8.  Bourbon Booming —The retro revival of the classic cocktail has hip young consumers bellying up to the bar for whiskey.
9.  Show Biz— While the food generally takes center stage in restaurant exhibitionism, beverages are being offered more starring roles.
10.Drinking Ourselves Thin—We want to enjoy our drinks without drinking in the extra calories.

Friday, August 12, 2011

BA's Olympic Menu

In less than two weeks, British Airways is expected to announce the short list of potential winners of its Olympic Menu competition. Industry watchers should learn what the airline plans to feature in the run-up to the London Games next year. Entries for the competition closed on July 27.

Involved in the competition and preparation is British Airways' new culinary sideman, Heston Blumenthal. The winning chef short list are expected to present the meals August 22 at the Mandarin Oriental Hotel. The dishes will be rolled out for passengers in World Traveller in March of next year and in First and Club World cabins in July.

The competition is garnering a little coverage around the Internet and blogosphere. Bakery products supplier En Route is urging countrymen and women to stay tuned for the announcement. The promotion also gets a mention on the Heathrow Meet & Greet website.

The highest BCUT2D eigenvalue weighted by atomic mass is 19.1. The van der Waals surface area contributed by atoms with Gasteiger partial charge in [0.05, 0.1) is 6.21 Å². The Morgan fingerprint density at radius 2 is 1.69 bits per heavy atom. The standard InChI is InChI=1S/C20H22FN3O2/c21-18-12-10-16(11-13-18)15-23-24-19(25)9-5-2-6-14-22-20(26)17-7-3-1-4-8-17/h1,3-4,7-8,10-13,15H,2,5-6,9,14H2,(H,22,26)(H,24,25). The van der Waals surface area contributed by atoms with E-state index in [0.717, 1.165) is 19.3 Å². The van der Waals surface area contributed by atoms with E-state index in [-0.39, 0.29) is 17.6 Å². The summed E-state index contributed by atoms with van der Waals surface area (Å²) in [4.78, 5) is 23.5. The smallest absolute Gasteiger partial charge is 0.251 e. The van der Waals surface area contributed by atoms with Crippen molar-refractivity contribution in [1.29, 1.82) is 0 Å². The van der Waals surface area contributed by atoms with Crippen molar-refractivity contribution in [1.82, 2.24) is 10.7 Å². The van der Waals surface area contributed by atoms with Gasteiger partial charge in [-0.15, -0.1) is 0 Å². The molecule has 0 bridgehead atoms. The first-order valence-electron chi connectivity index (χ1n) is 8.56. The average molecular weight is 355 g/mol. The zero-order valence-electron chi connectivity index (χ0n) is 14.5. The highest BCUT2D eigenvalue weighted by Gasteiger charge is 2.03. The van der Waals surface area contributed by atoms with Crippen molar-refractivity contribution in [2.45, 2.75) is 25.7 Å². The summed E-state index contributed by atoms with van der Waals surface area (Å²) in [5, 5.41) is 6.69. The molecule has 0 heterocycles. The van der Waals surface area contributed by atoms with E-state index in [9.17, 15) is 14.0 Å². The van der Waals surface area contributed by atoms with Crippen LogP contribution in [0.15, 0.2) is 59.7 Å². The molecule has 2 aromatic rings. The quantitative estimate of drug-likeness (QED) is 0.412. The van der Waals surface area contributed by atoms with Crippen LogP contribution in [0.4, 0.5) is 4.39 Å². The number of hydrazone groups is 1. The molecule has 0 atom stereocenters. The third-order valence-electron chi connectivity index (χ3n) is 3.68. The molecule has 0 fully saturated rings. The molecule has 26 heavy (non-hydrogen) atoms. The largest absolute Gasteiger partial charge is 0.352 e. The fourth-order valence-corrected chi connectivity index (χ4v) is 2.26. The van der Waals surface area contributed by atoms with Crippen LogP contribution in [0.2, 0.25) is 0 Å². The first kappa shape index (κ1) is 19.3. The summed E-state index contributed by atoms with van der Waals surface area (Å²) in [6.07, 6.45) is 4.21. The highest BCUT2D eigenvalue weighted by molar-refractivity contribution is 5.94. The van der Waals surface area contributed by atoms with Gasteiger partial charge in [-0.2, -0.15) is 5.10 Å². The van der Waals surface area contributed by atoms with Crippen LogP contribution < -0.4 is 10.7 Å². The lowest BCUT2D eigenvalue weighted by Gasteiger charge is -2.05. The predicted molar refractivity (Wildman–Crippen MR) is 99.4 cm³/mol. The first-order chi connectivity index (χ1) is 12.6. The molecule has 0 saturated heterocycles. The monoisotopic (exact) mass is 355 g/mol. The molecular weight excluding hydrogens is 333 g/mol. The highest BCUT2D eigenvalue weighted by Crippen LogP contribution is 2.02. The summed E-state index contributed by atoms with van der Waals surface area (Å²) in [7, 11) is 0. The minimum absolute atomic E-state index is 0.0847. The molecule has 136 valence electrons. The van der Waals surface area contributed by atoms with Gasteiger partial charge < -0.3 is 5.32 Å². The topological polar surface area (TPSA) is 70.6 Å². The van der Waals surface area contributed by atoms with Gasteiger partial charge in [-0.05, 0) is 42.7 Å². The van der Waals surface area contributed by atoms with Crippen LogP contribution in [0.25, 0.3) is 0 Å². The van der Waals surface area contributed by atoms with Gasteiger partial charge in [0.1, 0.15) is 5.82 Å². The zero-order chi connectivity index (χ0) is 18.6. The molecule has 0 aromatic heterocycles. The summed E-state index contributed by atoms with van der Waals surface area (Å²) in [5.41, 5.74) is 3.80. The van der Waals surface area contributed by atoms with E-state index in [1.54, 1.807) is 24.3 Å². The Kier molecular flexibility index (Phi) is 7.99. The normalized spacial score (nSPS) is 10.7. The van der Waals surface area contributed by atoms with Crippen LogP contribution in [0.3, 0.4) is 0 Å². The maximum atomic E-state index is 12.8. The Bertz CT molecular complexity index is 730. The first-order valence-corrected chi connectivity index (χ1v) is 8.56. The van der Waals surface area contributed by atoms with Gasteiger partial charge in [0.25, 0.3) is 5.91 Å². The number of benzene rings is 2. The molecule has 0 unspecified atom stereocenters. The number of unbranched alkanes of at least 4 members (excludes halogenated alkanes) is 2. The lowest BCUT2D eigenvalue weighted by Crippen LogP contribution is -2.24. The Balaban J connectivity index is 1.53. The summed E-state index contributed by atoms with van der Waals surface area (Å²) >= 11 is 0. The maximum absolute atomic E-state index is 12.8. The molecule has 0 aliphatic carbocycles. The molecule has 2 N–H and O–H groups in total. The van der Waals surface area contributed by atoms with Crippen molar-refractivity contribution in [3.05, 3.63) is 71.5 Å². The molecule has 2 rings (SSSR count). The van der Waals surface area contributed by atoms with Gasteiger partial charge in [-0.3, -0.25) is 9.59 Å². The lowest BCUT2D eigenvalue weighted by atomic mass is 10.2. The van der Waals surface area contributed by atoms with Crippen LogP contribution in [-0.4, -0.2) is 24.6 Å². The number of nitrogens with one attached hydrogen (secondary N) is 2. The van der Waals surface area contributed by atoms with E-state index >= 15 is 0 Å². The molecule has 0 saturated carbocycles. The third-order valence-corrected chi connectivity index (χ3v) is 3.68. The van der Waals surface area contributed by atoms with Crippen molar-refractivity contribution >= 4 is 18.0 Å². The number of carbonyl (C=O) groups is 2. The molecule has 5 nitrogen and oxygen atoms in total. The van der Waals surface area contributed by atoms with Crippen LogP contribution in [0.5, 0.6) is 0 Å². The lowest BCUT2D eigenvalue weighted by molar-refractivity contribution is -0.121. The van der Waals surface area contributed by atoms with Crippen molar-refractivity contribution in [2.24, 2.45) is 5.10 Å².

In May, the Guardian ran this story on BA's Olympics sponsorship.

Thursday, August 4, 2011

Spirit Airlines' Experiment

Spirit Airlines noted the completion of its first year of what it calls its "customer friendly bag policy" this week. 

"Amidst a media frenzy of emotion, the policy has proven to be a highly effective response to the boarding time maelstrom that still affects the rest of the airline industry," said Spirit in a August 4 release noting the anniversary. 

Spirit's policy of charging passengers for large carry-on baggage stowed in the overhead bins has had a number of affects, according to the airline. 
  • Passengers who travel with less baggage save money.
  • Customers who choose to pay to carry on a large bag find space near their seat.
  • The need to check a bag at the jet bridge or on the aircraft has been virtually eliminated. 
  • There has been a sharply reduced rate of injury among passengers and crew. 
Spirit only charges for baggage that needs to be placed in an overhead bin. Passengers are free to place smaller bags under the seat. Medical devices, diaper bags and onboard reading material are also exempt.

An industry watcher would have been reasonable to expect some type of consumer backlash to this policy, but apparently that's not happening. Many passengers who willingly check their baggage appreciate the relief from the hectic boarding process which many readers here, we're sure are quite familiar.